ROSHNIrendition 1.0 | november sixth, two thousand eleven written by ao [ with feedback from dv ]
BUILD AWARENESS. SEEK OUT KNOWLEDGE. STRENGTHEN COMMUNITY.ENCOURAGE UNDERSTANDING. FIGHT TB WITH LIGHT.
I administer TB vaccines to about sixty patients during an average week.-And what does this look like?Its a bit overwhelming on Mondays, Wednesdays and Fridays—although Mondays arethe slowest. I give drugs from early morning until mid-afternoon. Its a constant flow ofpatients, about thirty per day.-But all you have to do is give them the drugs, right? Why is it such a consumingprocess?Oh no, administering the vaccines is only one part of it. They typically ask questions for15 to 20 minutes. Always so many questions.[Interview with DOT provider, Pratiksha (Malvani Health Post). Date: October 6th]
Jyoti is 20-years-old. She lives in the slums of the Malvani. She was one of the patientswho did not show up that day for treatment. We went to visit her home."This girl went through 6 months of treatment. She stuck closely to the regiment. Neverfell off. After 6 months, she still tested positive. This devastated her. We did not hearback until a few weeks ago. She fell ill once again."We walked on stepping stones to her place because the area was flooded. Her feetwere infected from the unsanitary sitting water. This prevented her from travelling to thenearby DOTS center for her vaccines."Do you know anyone else with TB in your area?" "No." 15 minutes later, we visited aTB patient living less than 100 yards away. "Does anyone know you have TB?" "Mymother." "Anyone else?" "No, not even my best friend knows."This story is all too common.(Malvani Slums, Date: October 19th)
ROSHNI Create a platform for tuberculosis patients to interact with each other andconnect with the healthcare workers who serve them, ultimately involving community,government and private to take control of TB.THE INSPIRATION: the idea was initially inspired by my interactions with patients andhealthcare workers in the Malvani slums of Mumbai over a one month long period. Theconcept of Roshni was expanded into its present form after I was introduced to AvaajOtolo--a project led by Neil Patel of the Stanford University HCI Group. Avaaj Otolo isan interactive voice application first piloted for small-scale farmers in Gujarat. The aimof Avaaj Otolo is to encourage the sharing of knowledge and innovation amongstfarmers.Applying a similar interactive voice application for an online community to serve TBpatients is unexplored territory (to the best of my knowledge).THE PURPOSE: The ultimate aim of Roshni is to lower default rates for TB treatment.There are many reasons for patient defaults. However, two frequent contributing causesare (1) lack of awareness & understanding of the treatment process (2) stigmas in thecommunity hinder open communication and discussion.My hypothesis is that Roshni will build awareness, allow patients to seek outknowledge, strengthen community, encourage understanding, and thus contributetowards lowering default rates.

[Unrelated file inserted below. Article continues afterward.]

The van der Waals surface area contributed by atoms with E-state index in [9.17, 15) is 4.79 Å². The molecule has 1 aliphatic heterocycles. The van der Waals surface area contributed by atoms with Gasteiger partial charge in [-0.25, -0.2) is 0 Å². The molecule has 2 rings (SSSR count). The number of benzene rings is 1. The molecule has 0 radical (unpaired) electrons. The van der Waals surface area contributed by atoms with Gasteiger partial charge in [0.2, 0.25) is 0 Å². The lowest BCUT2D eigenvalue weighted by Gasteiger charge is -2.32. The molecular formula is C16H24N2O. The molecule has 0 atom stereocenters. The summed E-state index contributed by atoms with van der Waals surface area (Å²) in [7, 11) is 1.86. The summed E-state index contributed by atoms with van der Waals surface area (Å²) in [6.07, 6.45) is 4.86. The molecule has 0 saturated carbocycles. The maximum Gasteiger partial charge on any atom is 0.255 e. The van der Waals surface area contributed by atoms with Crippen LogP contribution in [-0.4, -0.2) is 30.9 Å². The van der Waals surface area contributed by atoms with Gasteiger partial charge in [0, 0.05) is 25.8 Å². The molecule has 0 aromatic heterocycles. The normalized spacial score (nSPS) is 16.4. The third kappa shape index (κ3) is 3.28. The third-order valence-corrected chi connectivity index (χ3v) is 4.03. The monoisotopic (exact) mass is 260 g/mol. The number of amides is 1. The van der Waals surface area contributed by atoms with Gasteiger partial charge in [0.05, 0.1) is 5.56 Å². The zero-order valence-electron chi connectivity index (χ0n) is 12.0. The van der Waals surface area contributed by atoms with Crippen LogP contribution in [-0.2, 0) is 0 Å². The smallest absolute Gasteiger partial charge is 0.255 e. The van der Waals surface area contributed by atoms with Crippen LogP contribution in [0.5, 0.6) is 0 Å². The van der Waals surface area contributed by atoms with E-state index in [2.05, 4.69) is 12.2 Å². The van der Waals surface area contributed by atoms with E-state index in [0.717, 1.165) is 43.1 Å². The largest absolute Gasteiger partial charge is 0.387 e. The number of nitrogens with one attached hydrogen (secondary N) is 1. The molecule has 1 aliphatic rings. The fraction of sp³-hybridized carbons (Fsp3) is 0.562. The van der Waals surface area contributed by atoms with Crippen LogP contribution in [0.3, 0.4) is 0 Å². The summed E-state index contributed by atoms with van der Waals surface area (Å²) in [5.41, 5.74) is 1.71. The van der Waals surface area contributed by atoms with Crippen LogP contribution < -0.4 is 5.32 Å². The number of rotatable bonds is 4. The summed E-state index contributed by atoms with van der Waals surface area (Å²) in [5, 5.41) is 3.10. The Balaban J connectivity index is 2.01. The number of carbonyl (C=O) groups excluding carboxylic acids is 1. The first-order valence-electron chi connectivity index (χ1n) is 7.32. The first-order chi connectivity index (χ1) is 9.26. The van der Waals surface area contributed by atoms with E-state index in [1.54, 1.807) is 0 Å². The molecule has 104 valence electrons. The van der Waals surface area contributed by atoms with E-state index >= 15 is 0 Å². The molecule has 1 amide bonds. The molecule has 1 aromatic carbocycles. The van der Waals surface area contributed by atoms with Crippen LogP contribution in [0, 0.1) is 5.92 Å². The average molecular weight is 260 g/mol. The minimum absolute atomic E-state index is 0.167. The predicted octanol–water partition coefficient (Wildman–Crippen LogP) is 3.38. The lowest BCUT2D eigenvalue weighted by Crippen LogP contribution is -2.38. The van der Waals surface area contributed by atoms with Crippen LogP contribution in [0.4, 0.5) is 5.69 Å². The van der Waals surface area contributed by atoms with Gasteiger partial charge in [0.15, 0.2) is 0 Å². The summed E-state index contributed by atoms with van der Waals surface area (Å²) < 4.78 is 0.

PILOT STUDY:Run 6 month pilot of Roshni in the Malvani slums of Mumbai with government TBpatients.Participant Goal: 60 TB patients. 20 experts (doctors/healthcare workers/medicalstudents etc.)Potential Collaborators/Funders:Leading Organization: DMFHealthcare: RNTCP, Hinduja Hospital, KEM HospitalTechnical Support: Medic Mobile, awaaz.deOther: J-PAL Labs, UNICEF, IDEO, Navnirman Samaj Vikas KendraMobile Phone ProvidersTimeline: Begin prototyping immediately. Aim for early December 2011 soft launch.
VOICE-BASED PLATFORM DESIGN:"Design in beauty, build in truth." The truths to build upon:Benefits for patients:-Allows patients to feel a part of a community, awareness of others going through asimilar struggle.-Creates an open counselling space in which patients can seek guidance.-Lifts the stigma. Allows them to freely discuss TB without fear of humiliation or beingoutcasted. The forum is anonymous.-Educates patients on TB in a unique way. Traditional educational methods for TBinclude: short informational tutorials at the beginning of the treatment period, postersplaced around the hospital and DOT center, door to door visits. Although each methodis effective in its own way, Roshni offers the opportunity for patients to additionallyeducate themselves on their own time over an extended period of several months.Benefits for healthcare workers:-Allows them to get an ear for what is happening on the ground. A chance for them toconnect directly with patients and learn from their experiences & the questions they areasking.-Detect emerging trends (possibly even outbreaks).-Patients are able to openly express discontents with the system. This serves to informchanges and new solutions..-Encourages collaboration between citizens and government to fight TB.